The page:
There are 2 kinds of phones: The Smartphone, those highly addictive pieces of glass we carry around in our pocket, that keep us glued to the screen and are the source of many hours of entertainment, games, text messages, videocalls and more ( oh yeah, and sometimes people actually « call » you ) and the « Dumbphones », classic communication devices with numeric keyboards that are mostly geared towards « calling » people and where typing out a text message requires a certain amount of patience and muscle memory that if you want to learn how to do it, you need to look for any cave paintings in the area that depict this.
Those Smartphones are highly addictive. We spend hours scrolling the net and social media sites, and this has led many to re-think the way we interact with these devices. We do not control them, it is like they control US. Rows of « phone zombies » on the train or waiting in line can attest to it. That is why the #nosurf movement (who wants to re-capture the moment by stepping away from your phone) goes towards a dumbphone. A silly flip-phone in your pocket that is so boring, you only use it to call 911 when you are on the brink of bleeding out.
But what if you realise that having a « dumb-phone » just does not fit your connected lifestyle anymore. A lot of the services we use today require an internet connection (Music, Gps etc), the same internet connection that pumps social media sludge into our brain like its Soylent green. So isn’t there an in-between? A device that allows us to « connect » without becoming an attention-sinkhole? I went on a quest to find out.
Immediately I was drawn towards the Unihertz Titan and Titan Pocket. These devices remind me strongly of my Blackberry. A small, rugged and portable device that was ideal for communicating but sucked at webbrowsing or doing any of the internet stuff with a high-visual-octane. The smaller screen and the handy keyboard is very alluring. But the size of the Titan (the pocket is smaller but also has a smaller keyboard) and the poor android support (Android 11 on the Pocket, 10 on the Titan) might speak against them on the long run.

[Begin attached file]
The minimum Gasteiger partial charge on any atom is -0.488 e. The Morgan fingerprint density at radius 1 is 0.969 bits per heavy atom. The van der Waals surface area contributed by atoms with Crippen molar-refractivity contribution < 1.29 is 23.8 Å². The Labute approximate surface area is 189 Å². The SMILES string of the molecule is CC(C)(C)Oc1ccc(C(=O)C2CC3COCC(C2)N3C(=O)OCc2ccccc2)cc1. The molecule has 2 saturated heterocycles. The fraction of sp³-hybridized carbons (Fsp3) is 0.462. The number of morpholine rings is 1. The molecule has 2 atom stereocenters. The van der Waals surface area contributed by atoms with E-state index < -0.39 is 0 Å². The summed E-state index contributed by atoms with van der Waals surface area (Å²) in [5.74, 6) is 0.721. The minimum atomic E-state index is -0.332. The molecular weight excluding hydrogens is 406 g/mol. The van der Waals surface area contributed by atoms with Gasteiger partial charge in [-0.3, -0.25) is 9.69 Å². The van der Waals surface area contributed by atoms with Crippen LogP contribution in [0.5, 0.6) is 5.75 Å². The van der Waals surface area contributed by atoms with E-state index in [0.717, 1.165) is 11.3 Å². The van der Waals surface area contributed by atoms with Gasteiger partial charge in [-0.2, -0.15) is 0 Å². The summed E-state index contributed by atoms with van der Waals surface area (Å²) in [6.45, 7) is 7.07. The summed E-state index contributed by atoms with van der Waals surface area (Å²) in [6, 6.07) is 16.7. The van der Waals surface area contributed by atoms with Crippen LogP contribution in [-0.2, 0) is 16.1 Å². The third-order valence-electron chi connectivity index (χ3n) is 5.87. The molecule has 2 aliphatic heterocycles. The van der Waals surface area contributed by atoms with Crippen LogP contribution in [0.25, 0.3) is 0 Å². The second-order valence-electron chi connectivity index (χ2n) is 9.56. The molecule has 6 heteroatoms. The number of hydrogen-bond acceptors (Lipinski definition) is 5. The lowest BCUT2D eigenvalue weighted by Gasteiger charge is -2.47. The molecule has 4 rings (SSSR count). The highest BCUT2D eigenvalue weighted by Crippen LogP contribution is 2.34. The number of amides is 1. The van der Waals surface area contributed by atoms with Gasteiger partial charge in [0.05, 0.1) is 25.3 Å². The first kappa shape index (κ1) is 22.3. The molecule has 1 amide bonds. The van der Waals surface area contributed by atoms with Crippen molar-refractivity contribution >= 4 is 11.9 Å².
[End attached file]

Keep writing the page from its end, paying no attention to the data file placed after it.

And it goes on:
Another weird little device on the Unihertz website is the Jelly. A 3 inch android smartphone that is so tiny, you wouldn’t even WANT to surf on it for hours on end. One way to still be connected without suffering from a screen addiction is to downsize the screen? The downside is that using this device for any kind of GPS would require reading glasses with a high perscription
Neuter your Smartphone
The last alternative of course is to « dumb down » your existing phone. By restricting apps and access it is perfectly possible to « scale down » the digital possibilities of your phone to give you JUST the the things you need. This does require a fair share of self discipline because you can easily « switch your phone back to full addictive mode » at the press of a button.
Not quite there yet.
Looking to make your Phone less addictive and more ‘productive’ is more of a thought exercise. I’ve started to figure out it is less about the hardware and more about the things we want to DO with it. Having addictive apps on your phone is a matter of what apps you allow, not what your phone can (or cannot do). I’ve recently moved things like Vinted (I can search for Retro Transformers for hours on end) to my iPad and haven’t used it since. So maybe the same can go for other apps. I need to re-baseline the smartphone I have and determine what I want it to do for me. And if that answer differs in different situations, then maybe I need to start using different profiles and settings to « transform » that black slab into something that does what I need it to do at that moment.
It all comes down to you
In the end? It all comes down to us, the user. We decide how we spend the « attention calories » of our day. Scrolling aimlessly on 9gag or writing up a blogpost that goes around the world in 50 minutes. That is up to us. Our devices enable us to do a great many things, but the way to fight the attention economy might not be with MORE hardware, but with a re-thought approach on how we want to use the technology we already have. So let’s veer away from the umph-teenth Youtube video on some new gadget, keep the money in our pocket and start thinking like like « smart » geeks.